lockdown did not justify continued economic disruption. Sadly, Sri Lanka seems caught in-between these two approaches. While, true to our yet partially traditional collectivised socio-cultural formation, the
country instinctively went into lockdown relatively early in the COVID cycle, and we
can see its benefits, subsequently, for some reason/s (I could guess), there has been a
failure to sustain
counter-measures and take them to the next levels despite much
advocacy/lobbying by the technical experts (including the GMOA!). I
am perplexed by this failure by a regime that to date has seemingly pursued (even if
partially) a more technocracy-based governance (even the military is a technocracy)
approach especially in relation to epidemic response.
Of course, although a longtime observer and reporter, in this area of a massive epidemic
disaster-crisis, I am a novice and await comments.
2 responses to “Debating the Progress of Covid-19: Vibrant Viewpoints”
Dear Dr Roberts
I hope this finds you safe and well in these difficult times. I am writing to you from Ireland where we are all in “lock-down”. By way of a distraction I have been delving into family matters. In the early part of the 20th century it was very common for Irish people to enter the colonial service and our family, on both sides had numerous members who served in some capacity in India or Ceylon. How I found your blog was in reference to my grand uncle James Devane – my mother’s uncle from Limerick – who was the author of a report on the 1915 riots which you referred to in one of your works.
I understand he was stationed in Ceylon for some years, perhaps as a judge? He later returned to Ireland and took up another profession, becoming a dispensary doctor in the poorest part of Dublin.
Do you happen to know anything else about him?
When I am not in Ireland I am attached to CEPT University in Ahmedabad — where I qualified as an architect in the 1980’s – in Gujarat, India. I have great admiration for the wonderful architects of the 20th century from Sri Lanka and had planned to have a photographic exhibition on the work of Geoffrey Bawa which did not materialise unfortunately.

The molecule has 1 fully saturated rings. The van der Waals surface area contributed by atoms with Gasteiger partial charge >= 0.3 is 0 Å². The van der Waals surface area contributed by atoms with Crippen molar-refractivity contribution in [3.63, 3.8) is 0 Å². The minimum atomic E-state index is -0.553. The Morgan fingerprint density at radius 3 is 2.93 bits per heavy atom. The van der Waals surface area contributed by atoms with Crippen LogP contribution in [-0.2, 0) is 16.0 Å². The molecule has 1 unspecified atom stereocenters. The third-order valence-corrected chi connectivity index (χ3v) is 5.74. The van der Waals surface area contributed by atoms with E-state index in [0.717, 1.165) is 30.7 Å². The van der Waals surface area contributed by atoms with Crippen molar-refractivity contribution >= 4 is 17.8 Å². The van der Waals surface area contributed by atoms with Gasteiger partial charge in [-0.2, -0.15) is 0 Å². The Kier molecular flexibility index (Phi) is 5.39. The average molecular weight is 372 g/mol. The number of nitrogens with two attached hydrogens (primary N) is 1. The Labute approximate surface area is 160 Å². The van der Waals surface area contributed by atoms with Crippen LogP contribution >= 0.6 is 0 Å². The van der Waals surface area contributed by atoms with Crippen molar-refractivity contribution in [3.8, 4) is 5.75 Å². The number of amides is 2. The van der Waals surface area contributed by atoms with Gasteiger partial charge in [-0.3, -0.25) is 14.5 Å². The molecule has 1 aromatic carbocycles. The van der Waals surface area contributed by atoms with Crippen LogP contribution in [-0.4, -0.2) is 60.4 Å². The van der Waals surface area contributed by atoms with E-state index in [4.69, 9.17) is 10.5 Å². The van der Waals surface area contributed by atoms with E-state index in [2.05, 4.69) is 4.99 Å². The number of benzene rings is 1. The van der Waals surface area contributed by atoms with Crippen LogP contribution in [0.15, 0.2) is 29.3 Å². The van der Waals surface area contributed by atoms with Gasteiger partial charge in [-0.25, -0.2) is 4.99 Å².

With kind regards
Regarding fair-brits ‘s comment.
1. It is true that confirmed fatalities include co-morbity effects. But this is not too hard to correct (to first order). Thus INSEE in France publishes figures for “all deaths” in France from 1 March – with a 10 day publication delay. The latest data are up to 13 April. Compared to the 2018-2019 average, they show an “excess mortality” of 14,735. The French govt estimate for Covid-19 deaths on 13 April was 14,697 – so a minor correction. We also have usual death trends for age groups etc., and corrections can be applied. One usually finds that these corrections are smaller than the error bars on CFR. See my note 3 below.
2. The life expectancy of a healthy person over 78 is zero in North America. So, from an actuarial point of view, a fatality can occur from any cause after 78 and the cause of death is taken as the immediate “straw that broke the Camel’s back”.
3. To make a remark on the uncertainty in evaluating CFR (e.g., using different definitions, see American Journal of Epidemiology, 2005; 162: 479-486) I think a more realistic value for the CFR today in Sri lanka is 7/250=2.8% because although the reported “confirmed deaths” stand at 460, one must remove from this number those found in dedicated quarantine centers, because such finds are not active sources of infection to the populace. These are what I call confirmed PUBLIC cases. So, there is room for many more discoveries of hidden infected people among the PUBLIC, without reaching the canonical CFR value (which is what ever your favourite number is, in the range 1-2%). Perhaps the number 7 for fatalities is wrong. As “fair-brit” has stated, it may be affected by co-morbidity effects, but 7 is too small a number to correct for co-morbidities using statistical trends.